Gerolamo Cardano

related topics
{son, year, death}
{math, number, function}
{disease, patient, cell}
{work, book, publish}
{style, bgcolor, rowspan}

Gerolamo (or Girolamo, or Geronimo) Cardano (French Jérôme Cardan; Latin Hieronymus Cardanus) (24 September 1501 – 21 September 1576) was an Italian Renaissance mathematician, physician, astrologer and gambler.

Contents

Early life and education

He was born in Pavia, Lombardy, the illegitimate child of Fazio Cardano, a mathematically gifted lawyer, who was a friend of Leonardo da Vinci. In his autobiography, Cardano claimed that his mother had attempted to abort him. Shortly before his birth, his mother had to move from Milan to Pavia to escape the plague; her three other children died from the disease.

In 1520, he entered the University of Pavia and later in Padua studied medicine. His eccentric and confrontational style did not earn him many friends and he had a difficult time finding work after his studies had ended. In 1525, Cardano repeatedly applied to the College of Physicians in Milan, but was not admitted owing to his reputation and illegitimate birth.

Eventually, he managed to develop a considerable reputation as a physician and his services were highly valued at the courts. He was the first to describe typhoid fever.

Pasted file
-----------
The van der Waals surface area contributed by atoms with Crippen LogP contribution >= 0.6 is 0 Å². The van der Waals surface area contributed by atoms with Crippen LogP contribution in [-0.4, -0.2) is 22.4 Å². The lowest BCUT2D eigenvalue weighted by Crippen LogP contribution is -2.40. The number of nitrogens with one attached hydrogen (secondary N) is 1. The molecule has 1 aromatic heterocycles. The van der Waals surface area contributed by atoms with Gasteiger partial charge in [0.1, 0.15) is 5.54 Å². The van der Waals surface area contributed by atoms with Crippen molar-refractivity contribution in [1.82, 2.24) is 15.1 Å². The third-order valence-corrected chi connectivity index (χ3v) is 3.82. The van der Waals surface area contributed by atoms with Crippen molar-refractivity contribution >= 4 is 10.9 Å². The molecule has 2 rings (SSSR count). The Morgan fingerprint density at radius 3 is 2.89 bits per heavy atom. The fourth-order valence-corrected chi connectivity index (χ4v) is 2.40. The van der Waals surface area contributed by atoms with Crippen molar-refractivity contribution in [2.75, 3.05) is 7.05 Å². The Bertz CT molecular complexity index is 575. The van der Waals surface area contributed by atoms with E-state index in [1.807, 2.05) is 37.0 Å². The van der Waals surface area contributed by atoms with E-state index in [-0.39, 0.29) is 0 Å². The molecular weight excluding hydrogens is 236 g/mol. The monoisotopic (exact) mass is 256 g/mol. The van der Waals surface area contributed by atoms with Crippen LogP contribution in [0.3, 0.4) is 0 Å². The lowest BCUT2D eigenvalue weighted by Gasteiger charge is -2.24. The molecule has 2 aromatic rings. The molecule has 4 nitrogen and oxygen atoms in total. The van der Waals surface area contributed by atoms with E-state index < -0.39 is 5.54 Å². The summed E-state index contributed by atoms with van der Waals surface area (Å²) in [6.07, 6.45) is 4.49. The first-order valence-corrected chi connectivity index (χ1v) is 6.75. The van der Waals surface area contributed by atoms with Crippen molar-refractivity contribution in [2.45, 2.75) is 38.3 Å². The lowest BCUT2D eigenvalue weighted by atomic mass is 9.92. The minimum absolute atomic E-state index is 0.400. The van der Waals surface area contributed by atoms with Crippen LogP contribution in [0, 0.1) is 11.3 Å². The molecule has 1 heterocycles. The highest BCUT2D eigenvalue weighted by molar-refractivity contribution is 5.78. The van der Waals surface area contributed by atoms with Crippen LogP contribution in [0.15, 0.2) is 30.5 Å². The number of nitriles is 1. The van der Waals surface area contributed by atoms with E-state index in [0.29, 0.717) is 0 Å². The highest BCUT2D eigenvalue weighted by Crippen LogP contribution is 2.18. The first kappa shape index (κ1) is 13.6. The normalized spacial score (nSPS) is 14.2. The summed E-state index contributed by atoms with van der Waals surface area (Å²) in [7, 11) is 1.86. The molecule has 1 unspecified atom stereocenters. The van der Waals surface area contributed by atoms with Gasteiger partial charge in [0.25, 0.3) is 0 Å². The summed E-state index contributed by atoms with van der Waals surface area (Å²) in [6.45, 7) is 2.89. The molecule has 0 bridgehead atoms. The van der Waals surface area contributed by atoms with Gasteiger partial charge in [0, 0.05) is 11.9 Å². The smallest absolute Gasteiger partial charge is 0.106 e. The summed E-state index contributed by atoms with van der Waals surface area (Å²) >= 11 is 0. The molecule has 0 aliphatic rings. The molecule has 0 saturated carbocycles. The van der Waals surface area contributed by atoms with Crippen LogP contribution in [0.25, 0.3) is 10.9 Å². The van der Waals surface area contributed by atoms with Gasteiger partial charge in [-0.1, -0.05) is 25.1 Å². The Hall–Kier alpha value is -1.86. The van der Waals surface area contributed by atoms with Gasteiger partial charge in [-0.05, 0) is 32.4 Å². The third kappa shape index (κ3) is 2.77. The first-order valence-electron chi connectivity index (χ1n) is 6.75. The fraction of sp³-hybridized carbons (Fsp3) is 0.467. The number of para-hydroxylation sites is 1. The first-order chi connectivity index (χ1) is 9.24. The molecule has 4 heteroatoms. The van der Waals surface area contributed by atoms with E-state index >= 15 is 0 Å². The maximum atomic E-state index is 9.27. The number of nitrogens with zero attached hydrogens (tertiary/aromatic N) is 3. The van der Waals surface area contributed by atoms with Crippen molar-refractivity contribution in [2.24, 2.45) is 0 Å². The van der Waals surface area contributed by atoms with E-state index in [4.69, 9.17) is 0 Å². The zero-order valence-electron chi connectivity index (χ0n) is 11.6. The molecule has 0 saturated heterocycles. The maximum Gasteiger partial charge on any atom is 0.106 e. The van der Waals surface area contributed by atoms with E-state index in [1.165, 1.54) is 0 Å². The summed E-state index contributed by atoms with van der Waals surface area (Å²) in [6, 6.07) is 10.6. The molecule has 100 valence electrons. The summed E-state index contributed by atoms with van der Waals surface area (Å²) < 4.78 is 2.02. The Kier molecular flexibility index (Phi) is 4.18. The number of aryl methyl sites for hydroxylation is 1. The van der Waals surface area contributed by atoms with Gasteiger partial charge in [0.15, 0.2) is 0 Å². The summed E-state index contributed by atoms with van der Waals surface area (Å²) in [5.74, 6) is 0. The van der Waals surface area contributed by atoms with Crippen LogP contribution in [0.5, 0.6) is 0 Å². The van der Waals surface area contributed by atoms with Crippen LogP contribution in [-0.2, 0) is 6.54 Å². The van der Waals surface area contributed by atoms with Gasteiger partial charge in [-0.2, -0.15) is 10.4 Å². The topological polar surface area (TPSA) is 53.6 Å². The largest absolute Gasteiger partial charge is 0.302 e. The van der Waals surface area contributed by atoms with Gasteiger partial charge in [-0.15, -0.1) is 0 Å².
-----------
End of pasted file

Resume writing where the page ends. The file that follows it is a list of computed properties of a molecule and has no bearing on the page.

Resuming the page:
Mathematics

Today, he is best known for his achievements in algebra. He published the solutions to the cubic and quartic equations in his 1545 book Ars Magna. The solution to one particular case of the cubic, x3 + ax = b (in modern notation), was communicated to him by Niccolò Fontana Tartaglia (who later claimed that Cardano had sworn not to reveal it, and engaged Cardano in a decade-long fight), and the quartic was solved by Cardano's student Lodovico Ferrari. Both were acknowledged in the foreword of the book, as well as in several places within its body. In his exposition, he acknowledged the existence of what are now called imaginary numbers, although he did not understand their properties (Mathematical field theory was developed centuries later). In Opus novum de proportionibus he introduced the binomial coefficients and the binomial theorem.

Full article ▸

related documents
Alfonso IV of León
Robert of Courtenay
Ferdinand IV of Castile
Robert II of Scotland
Magda Gabor
Emperor Keitai
Lulach of Scotland
Isabella of Angoulême
Francis van Aarssens
Drusilla of Mauretania (born 5)
Joanna of Navarre
Ambika
Emperor Go-En'yū
Emperor Kōbun
Ivan II of Moscow
John Howard, 1st Duke of Norfolk
Dominic Mancini
Edward White Benson
Quartet in Autumn
Charles XV of Sweden
Leonard Huxley (writer)
Ottonian dynasty
Abu al-Fida
Frederick I of Prussia
Colin Maclaurin
Robert Curthose
Della Rovere family
Xerxes II of Persia
Antiochus I Soter
Charles Felix of Sardinia